This should be food for thought for those who see Manhattan or Levittown as the only archetypes for America’s built places.
Here’s an intermediate piece:
Once it clicks that all of these settlements are fundamentally the same thing, the notion of “the city vs. the country” starts to feel like the wrong frame. Urbanism starts to feel like an American heritage, far beyond those places that happened to become large, mature cities. It sketches what might be the right frame: that the big difference is not between “the city” and everything else, but between urban settlements of all sizes versus the suburban development pattern.
And here’s my most recent, where I feel like I finally put this into the words I’ve really been looking for (it’s a magazine article, but it builds on the ideas I’ve developed here):
If you strip away the culture-war overlay—“coastal elites” and “flyover country,” debates and conspiracy theories over “15-minute cities,” identifications of “cities” and “suburbs” with political ideologies generally—you will find no evidence that there is actually any such thing as a “small town,” as we currently conceive of it.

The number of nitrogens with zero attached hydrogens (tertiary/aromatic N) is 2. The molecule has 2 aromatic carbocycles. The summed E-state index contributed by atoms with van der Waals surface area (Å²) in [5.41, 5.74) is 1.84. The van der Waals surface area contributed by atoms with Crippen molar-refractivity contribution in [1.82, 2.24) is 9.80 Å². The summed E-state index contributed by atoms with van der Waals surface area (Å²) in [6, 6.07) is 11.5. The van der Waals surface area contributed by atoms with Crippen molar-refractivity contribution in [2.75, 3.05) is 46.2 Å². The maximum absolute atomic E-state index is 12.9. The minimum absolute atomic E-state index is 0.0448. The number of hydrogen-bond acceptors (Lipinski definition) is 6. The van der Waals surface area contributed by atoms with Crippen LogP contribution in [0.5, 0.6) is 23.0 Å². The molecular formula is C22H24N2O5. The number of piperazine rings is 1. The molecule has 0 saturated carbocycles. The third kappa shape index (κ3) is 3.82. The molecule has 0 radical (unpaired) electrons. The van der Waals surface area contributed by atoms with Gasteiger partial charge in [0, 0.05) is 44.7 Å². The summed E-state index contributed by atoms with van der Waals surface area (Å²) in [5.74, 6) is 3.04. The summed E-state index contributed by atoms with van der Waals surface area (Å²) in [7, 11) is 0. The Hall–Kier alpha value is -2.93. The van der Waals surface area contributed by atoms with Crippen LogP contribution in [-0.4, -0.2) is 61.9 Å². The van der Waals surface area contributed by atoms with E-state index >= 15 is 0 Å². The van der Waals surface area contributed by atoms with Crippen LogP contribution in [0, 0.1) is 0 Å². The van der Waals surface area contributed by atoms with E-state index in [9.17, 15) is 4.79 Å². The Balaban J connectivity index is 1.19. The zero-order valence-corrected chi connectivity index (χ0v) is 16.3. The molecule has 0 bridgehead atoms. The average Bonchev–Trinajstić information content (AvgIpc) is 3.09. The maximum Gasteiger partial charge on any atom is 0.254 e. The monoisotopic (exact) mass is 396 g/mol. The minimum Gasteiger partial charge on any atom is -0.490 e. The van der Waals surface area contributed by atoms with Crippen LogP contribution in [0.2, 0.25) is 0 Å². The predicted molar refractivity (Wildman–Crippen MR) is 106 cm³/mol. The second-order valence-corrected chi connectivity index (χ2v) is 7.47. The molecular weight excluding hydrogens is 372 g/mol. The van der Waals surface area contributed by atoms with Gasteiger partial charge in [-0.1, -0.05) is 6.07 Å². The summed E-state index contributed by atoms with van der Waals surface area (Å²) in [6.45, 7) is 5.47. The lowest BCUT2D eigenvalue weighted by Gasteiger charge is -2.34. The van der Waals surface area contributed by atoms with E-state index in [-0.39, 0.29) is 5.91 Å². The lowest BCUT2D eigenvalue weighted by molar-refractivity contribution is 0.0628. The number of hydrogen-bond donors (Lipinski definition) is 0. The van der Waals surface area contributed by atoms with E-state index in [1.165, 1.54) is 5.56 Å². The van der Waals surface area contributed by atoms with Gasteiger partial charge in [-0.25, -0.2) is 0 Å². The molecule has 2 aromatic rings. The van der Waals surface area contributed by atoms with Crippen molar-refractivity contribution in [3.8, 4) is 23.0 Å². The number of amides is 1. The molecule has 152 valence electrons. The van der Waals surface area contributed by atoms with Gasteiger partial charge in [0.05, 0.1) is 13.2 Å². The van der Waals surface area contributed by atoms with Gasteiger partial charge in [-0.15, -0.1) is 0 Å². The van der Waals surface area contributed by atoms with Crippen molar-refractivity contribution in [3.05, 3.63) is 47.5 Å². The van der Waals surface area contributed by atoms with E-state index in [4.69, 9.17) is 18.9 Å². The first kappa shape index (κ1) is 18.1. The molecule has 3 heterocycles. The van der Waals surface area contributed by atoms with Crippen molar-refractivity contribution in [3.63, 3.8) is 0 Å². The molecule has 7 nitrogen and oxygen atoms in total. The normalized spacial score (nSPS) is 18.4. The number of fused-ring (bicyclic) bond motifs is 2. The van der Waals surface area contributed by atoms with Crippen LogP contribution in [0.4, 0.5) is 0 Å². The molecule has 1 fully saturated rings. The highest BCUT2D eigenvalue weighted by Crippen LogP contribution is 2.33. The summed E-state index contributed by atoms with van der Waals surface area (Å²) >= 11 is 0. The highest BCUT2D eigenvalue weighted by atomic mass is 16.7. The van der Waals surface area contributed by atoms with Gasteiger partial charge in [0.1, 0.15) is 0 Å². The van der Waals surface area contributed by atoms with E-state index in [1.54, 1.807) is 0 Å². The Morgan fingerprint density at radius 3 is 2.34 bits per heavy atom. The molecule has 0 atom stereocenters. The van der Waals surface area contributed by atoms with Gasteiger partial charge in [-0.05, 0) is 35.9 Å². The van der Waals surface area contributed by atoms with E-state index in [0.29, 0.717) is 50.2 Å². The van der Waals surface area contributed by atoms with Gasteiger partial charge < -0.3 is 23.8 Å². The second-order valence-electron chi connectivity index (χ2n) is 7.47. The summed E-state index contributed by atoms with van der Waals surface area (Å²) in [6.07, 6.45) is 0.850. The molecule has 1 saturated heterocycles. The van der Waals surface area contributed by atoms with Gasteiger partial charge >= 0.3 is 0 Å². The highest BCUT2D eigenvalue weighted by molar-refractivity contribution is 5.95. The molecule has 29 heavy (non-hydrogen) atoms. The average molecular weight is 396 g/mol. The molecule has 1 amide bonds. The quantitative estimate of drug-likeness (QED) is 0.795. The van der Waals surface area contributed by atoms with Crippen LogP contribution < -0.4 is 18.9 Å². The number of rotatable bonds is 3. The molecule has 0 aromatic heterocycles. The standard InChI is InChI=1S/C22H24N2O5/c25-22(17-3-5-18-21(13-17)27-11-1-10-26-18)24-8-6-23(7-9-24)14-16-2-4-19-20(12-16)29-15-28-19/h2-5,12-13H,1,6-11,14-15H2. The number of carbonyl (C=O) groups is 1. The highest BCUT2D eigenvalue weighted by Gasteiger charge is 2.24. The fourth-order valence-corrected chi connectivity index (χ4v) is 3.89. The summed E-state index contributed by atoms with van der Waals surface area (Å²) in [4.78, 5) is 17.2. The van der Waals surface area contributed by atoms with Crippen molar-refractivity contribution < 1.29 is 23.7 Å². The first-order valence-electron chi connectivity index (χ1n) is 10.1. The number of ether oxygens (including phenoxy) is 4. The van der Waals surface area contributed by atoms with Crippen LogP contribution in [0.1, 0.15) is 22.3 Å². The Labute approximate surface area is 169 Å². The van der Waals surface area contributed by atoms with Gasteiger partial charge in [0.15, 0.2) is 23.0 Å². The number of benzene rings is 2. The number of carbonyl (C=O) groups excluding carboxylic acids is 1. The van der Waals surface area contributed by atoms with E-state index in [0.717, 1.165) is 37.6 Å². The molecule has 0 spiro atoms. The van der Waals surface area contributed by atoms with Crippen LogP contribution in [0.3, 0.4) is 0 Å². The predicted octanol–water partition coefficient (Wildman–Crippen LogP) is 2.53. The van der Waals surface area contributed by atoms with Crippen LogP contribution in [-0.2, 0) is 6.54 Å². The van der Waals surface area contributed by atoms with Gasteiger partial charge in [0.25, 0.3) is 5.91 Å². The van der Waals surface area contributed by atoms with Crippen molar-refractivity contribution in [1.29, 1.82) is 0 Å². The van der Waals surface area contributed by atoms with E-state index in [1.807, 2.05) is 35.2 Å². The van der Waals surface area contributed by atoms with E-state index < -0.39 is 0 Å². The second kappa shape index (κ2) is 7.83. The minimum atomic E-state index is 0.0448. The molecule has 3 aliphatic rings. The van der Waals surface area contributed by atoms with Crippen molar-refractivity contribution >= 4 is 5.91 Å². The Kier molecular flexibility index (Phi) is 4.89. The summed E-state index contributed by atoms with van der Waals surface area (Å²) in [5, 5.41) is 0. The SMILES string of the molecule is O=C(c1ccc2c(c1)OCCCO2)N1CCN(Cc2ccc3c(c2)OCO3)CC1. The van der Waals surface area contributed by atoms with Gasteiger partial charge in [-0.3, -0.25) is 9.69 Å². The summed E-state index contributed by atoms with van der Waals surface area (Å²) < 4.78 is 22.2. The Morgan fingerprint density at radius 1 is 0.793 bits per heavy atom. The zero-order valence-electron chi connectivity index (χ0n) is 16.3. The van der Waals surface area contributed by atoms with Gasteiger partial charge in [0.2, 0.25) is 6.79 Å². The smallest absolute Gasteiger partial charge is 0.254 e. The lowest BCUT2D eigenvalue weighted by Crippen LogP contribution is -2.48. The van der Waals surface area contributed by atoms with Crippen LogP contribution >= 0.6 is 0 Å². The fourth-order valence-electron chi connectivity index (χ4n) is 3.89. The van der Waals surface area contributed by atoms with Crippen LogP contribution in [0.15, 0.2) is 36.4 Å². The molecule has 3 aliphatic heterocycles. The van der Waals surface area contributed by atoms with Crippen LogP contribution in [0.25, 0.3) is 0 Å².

If you look at the history of towns and cities, in the 18th and 19th centuries, you will not find any clear demarcation between those settlements which we now call “cities,” and those which we now call “towns.” You will really only find urban settlements, which grew or shrank or stagnated or died for any number of reasons. You will find large, lovely civic buildings; the mixing of housing and commercial uses; a variety of housing options; and dense settlement patterns. And you will find these bits of urban DNA in places ranging anywhere from a few hundred people to hundreds of thousands of people….Today, when we talk about “towns” and “cities,” we make the same error as the paleontologist who accidentally categorizes a baby dinosaur fossil as a small dinosaur, and an adult fossil of the same species as a large dinosaur….
Some time between then and now, we underwent a revolution, which not only transformed American land use, but also wiped out the memory of America’s urban settlements, and the mindset which built them and understood them as such.
If hadn’t written several previous iterations of this, I would not have been able to put it just right here.